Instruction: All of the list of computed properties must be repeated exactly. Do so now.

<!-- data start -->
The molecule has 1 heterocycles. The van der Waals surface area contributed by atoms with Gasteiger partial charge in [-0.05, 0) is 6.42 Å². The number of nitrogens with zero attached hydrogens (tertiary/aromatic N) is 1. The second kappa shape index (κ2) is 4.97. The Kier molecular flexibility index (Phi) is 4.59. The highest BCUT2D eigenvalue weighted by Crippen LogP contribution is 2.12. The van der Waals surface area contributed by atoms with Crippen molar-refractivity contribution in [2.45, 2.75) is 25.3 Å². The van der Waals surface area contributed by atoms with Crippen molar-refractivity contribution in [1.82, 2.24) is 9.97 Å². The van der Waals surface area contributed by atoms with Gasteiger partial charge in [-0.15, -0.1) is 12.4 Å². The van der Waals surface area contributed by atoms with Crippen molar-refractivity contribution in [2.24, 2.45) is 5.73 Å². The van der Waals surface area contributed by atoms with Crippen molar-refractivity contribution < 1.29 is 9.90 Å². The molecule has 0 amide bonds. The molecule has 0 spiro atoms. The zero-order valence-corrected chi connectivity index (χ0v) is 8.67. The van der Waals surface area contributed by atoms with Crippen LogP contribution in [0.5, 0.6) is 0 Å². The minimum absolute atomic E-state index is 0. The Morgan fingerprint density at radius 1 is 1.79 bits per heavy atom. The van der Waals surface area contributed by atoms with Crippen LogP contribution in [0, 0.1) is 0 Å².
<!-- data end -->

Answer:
The molecule has 1 heterocycles. The van der Waals surface area contributed by atoms with Gasteiger partial charge in [-0.05, 0) is 6.42 Å². The number of nitrogens with zero attached hydrogens (tertiary/aromatic N) is 1. The second kappa shape index (κ2) is 4.97. The Kier molecular flexibility index (Phi) is 4.59. The highest BCUT2D eigenvalue weighted by Crippen LogP contribution is 2.12. The van der Waals surface area contributed by atoms with Crippen molar-refractivity contribution in [2.45, 2.75) is 25.3 Å². The van der Waals surface area contributed by atoms with Crippen molar-refractivity contribution in [1.82, 2.24) is 9.97 Å². The van der Waals surface area contributed by atoms with Gasteiger partial charge in [-0.15, -0.1) is 12.4 Å². The van der Waals surface area contributed by atoms with Crippen molar-refractivity contribution in [2.24, 2.45) is 5.73 Å². The van der Waals surface area contributed by atoms with Crippen molar-refractivity contribution < 1.29 is 9.90 Å². The molecule has 0 amide bonds. The molecule has 0 spiro atoms. The zero-order valence-corrected chi connectivity index (χ0v) is 8.67. The van der Waals surface area contributed by atoms with Crippen LogP contribution in [0.5, 0.6) is 0 Å². The minimum absolute atomic E-state index is 0. The Morgan fingerprint density at radius 1 is 1.79 bits per heavy atom. The van der Waals surface area contributed by atoms with Crippen LogP contribution in [0, 0.1) is 0 Å².